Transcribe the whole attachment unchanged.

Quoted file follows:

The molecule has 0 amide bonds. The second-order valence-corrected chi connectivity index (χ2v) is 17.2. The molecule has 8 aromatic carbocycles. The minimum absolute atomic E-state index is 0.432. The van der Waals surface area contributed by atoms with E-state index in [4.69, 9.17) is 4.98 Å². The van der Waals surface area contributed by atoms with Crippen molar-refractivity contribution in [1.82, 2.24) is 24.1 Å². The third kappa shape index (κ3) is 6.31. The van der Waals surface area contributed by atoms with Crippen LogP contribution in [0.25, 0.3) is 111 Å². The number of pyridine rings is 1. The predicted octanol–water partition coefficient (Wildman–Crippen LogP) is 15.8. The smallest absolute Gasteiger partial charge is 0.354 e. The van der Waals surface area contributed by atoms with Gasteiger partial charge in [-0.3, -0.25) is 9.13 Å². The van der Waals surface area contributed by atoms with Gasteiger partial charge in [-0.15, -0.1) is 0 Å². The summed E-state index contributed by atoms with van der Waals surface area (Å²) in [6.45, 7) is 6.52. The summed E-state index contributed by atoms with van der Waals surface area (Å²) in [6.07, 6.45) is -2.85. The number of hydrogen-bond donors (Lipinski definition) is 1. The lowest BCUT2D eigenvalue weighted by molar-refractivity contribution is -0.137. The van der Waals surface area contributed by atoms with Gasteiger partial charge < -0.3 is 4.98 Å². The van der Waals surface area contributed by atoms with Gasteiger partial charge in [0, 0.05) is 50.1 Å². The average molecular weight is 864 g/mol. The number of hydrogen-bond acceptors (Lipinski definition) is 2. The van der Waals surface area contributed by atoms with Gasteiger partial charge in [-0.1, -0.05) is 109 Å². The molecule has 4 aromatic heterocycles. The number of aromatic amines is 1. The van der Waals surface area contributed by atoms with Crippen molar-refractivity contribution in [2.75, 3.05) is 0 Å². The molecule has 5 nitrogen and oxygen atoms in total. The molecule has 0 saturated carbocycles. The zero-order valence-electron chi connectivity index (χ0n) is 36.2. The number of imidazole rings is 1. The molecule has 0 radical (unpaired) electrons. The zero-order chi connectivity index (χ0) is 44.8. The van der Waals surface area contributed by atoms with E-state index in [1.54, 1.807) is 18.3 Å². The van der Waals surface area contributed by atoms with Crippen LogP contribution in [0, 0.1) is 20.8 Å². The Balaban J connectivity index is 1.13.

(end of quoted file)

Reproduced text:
The molecule has 0 amide bonds. The second-order valence-corrected chi connectivity index (χ2v) is 17.2. The molecule has 8 aromatic carbocycles. The minimum absolute atomic E-state index is 0.432. The van der Waals surface area contributed by atoms with E-state index in [4.69, 9.17) is 4.98 Å². The van der Waals surface area contributed by atoms with Crippen molar-refractivity contribution in [1.82, 2.24) is 24.1 Å². The third kappa shape index (κ3) is 6.31. The van der Waals surface area contributed by atoms with Crippen LogP contribution in [0.25, 0.3) is 111 Å². The number of pyridine rings is 1. The predicted octanol–water partition coefficient (Wildman–Crippen LogP) is 15.8. The smallest absolute Gasteiger partial charge is 0.354 e. The van der Waals surface area contributed by atoms with Gasteiger partial charge in [-0.3, -0.25) is 9.13 Å². The van der Waals surface area contributed by atoms with Gasteiger partial charge in [-0.15, -0.1) is 0 Å². The summed E-state index contributed by atoms with van der Waals surface area (Å²) in [6.45, 7) is 6.52. The summed E-state index contributed by atoms with van der Waals surface area (Å²) in [6.07, 6.45) is -2.85. The number of hydrogen-bond donors (Lipinski definition) is 1. The lowest BCUT2D eigenvalue weighted by molar-refractivity contribution is -0.137. The van der Waals surface area contributed by atoms with Gasteiger partial charge < -0.3 is 4.98 Å². The van der Waals surface area contributed by atoms with Gasteiger partial charge in [0, 0.05) is 50.1 Å². The average molecular weight is 864 g/mol. The number of hydrogen-bond acceptors (Lipinski definition) is 2. The van der Waals surface area contributed by atoms with Gasteiger partial charge in [-0.1, -0.05) is 109 Å². The molecule has 4 aromatic heterocycles. The number of aromatic amines is 1. The van der Waals surface area contributed by atoms with Crippen molar-refractivity contribution in [2.75, 3.05) is 0 Å². The molecule has 5 nitrogen and oxygen atoms in total. The molecule has 0 saturated carbocycles. The zero-order valence-electron chi connectivity index (χ0n) is 36.2. The number of imidazole rings is 1. The molecule has 0 radical (unpaired) electrons. The zero-order chi connectivity index (χ0) is 44.8. The van der Waals surface area contributed by atoms with E-state index in [1.54, 1.807) is 18.3 Å². The van der Waals surface area contributed by atoms with Crippen LogP contribution in [0, 0.1) is 20.8 Å². The Balaban J connectivity index is 1.13.